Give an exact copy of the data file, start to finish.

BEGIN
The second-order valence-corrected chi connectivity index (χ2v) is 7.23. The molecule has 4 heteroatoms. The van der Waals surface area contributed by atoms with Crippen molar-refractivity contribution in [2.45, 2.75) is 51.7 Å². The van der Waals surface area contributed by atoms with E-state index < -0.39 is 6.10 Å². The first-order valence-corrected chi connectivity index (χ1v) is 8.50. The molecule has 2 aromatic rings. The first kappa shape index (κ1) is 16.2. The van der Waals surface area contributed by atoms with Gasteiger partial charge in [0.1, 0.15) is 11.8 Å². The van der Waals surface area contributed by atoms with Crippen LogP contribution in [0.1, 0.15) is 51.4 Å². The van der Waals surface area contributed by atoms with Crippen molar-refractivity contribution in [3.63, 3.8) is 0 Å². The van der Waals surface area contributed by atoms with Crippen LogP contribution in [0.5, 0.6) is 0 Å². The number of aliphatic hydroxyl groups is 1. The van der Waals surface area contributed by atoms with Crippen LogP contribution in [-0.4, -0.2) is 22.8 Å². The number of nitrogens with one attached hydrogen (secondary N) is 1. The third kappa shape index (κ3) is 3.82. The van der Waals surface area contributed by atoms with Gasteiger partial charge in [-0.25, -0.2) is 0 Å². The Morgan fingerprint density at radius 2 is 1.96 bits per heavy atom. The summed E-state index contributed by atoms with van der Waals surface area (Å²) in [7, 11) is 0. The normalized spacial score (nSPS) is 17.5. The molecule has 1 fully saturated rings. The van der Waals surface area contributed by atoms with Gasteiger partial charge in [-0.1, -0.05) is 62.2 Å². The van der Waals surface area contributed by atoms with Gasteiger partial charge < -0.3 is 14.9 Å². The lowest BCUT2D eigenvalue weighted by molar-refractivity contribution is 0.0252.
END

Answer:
The second-order valence-corrected chi connectivity index (χ2v) is 7.23. The molecule has 4 heteroatoms. The van der Waals surface area contributed by atoms with Crippen molar-refractivity contribution in [2.45, 2.75) is 51.7 Å². The van der Waals surface area contributed by atoms with E-state index < -0.39 is 6.10 Å². The first-order valence-corrected chi connectivity index (χ1v) is 8.50. The molecule has 2 aromatic rings. The first kappa shape index (κ1) is 16.2. The van der Waals surface area contributed by atoms with Gasteiger partial charge in [0.1, 0.15) is 11.8 Å². The van der Waals surface area contributed by atoms with Crippen LogP contribution in [0.1, 0.15) is 51.4 Å². The van der Waals surface area contributed by atoms with Crippen molar-refractivity contribution in [3.63, 3.8) is 0 Å². The van der Waals surface area contributed by atoms with Crippen LogP contribution in [0.5, 0.6) is 0 Å². The number of aliphatic hydroxyl groups is 1. The van der Waals surface area contributed by atoms with Crippen LogP contribution in [-0.4, -0.2) is 22.8 Å². The number of nitrogens with one attached hydrogen (secondary N) is 1. The third kappa shape index (κ3) is 3.82. The van der Waals surface area contributed by atoms with Gasteiger partial charge in [-0.25, -0.2) is 0 Å². The Morgan fingerprint density at radius 2 is 1.96 bits per heavy atom. The summed E-state index contributed by atoms with van der Waals surface area (Å²) in [7, 11) is 0. The normalized spacial score (nSPS) is 17.5. The molecule has 1 fully saturated rings. The van der Waals surface area contributed by atoms with Gasteiger partial charge in [-0.1, -0.05) is 62.2 Å². The van der Waals surface area contributed by atoms with Gasteiger partial charge < -0.3 is 14.9 Å². The lowest BCUT2D eigenvalue weighted by molar-refractivity contribution is 0.0252.